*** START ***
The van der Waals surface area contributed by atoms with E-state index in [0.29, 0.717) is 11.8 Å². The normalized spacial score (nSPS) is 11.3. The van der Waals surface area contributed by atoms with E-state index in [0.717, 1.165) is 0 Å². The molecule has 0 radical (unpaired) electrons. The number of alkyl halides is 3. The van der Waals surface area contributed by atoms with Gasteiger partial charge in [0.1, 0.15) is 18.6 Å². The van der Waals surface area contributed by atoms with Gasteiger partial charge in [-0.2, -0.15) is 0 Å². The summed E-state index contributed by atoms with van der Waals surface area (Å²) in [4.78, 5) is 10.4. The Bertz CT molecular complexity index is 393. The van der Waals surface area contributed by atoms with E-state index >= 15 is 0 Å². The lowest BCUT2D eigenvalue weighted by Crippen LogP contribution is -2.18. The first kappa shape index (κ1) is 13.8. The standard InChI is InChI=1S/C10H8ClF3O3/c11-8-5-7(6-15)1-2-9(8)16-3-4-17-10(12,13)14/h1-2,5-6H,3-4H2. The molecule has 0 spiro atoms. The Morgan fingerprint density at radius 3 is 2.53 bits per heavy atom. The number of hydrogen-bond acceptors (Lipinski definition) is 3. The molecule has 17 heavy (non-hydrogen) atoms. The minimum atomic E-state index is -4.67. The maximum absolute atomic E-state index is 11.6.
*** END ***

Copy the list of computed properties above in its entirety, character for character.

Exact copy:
The van der Waals surface area contributed by atoms with E-state index in [0.29, 0.717) is 11.8 Å². The normalized spacial score (nSPS) is 11.3. The van der Waals surface area contributed by atoms with E-state index in [0.717, 1.165) is 0 Å². The molecule has 0 radical (unpaired) electrons. The number of alkyl halides is 3. The van der Waals surface area contributed by atoms with Gasteiger partial charge in [0.1, 0.15) is 18.6 Å². The van der Waals surface area contributed by atoms with Gasteiger partial charge in [-0.2, -0.15) is 0 Å². The summed E-state index contributed by atoms with van der Waals surface area (Å²) in [4.78, 5) is 10.4. The Bertz CT molecular complexity index is 393. The van der Waals surface area contributed by atoms with E-state index >= 15 is 0 Å². The lowest BCUT2D eigenvalue weighted by Crippen LogP contribution is -2.18. The first kappa shape index (κ1) is 13.8. The standard InChI is InChI=1S/C10H8ClF3O3/c11-8-5-7(6-15)1-2-9(8)16-3-4-17-10(12,13)14/h1-2,5-6H,3-4H2. The molecule has 0 spiro atoms. The Morgan fingerprint density at radius 3 is 2.53 bits per heavy atom. The number of hydrogen-bond acceptors (Lipinski definition) is 3. The molecule has 17 heavy (non-hydrogen) atoms. The minimum atomic E-state index is -4.67. The maximum absolute atomic E-state index is 11.6.